CHUCKIE by Nicki Weiss


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A sprightly little serving of sibling rivalry, newborn-division--with a somewhat too facile conclusion: big-sister Lucy stops acting up and accepts baby Chuckie when the first word he says is her name. But the text is bona fide tongue-in-cheek storytelling on a child's level: ""Once there was a little girl named Lucy. . . . She said 'Please' and 'Thank you' and smiled when people said, 'Oooh, aaah, isn't she cute?'"" The light-fingered cartoons give a giggly cast to her subsequent mischief. Her ""ooohing"" and ""aaahing"" parents are figures of fun too (not objects of hostility). And Chuckie's perverse refusal to squall, no matter how much Lucy torments him, takes the sting out of her meanness. It's a safe and sunny way, altogether, for children to face up to their own resentments--so the specific reason why Lucy at last comes round matters much less than it would in an outright psychodrama.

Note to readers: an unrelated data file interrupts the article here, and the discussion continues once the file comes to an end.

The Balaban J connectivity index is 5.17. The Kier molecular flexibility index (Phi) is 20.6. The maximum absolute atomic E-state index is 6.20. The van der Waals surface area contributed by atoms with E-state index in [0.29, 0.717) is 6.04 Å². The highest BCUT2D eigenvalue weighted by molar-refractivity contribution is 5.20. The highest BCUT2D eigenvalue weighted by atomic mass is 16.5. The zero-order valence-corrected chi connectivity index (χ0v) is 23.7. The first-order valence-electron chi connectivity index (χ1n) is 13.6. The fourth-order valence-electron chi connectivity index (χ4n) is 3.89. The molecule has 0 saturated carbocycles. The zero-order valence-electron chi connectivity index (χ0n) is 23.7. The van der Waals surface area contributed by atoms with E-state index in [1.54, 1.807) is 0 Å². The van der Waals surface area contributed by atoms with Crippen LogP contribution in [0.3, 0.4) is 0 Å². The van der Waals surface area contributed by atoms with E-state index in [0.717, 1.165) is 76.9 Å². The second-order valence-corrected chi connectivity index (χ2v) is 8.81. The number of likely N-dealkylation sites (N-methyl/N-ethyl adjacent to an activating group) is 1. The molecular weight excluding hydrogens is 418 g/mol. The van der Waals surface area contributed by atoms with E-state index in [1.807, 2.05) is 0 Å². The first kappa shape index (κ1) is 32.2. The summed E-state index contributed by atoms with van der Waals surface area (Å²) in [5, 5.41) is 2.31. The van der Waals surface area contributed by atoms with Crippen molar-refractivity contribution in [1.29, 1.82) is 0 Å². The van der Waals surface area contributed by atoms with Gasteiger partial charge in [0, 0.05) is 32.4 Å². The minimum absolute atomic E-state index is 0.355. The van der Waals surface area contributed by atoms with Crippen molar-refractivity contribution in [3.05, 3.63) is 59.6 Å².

Pub Date: Feb. 15th, 1982
Publisher: Greenwillow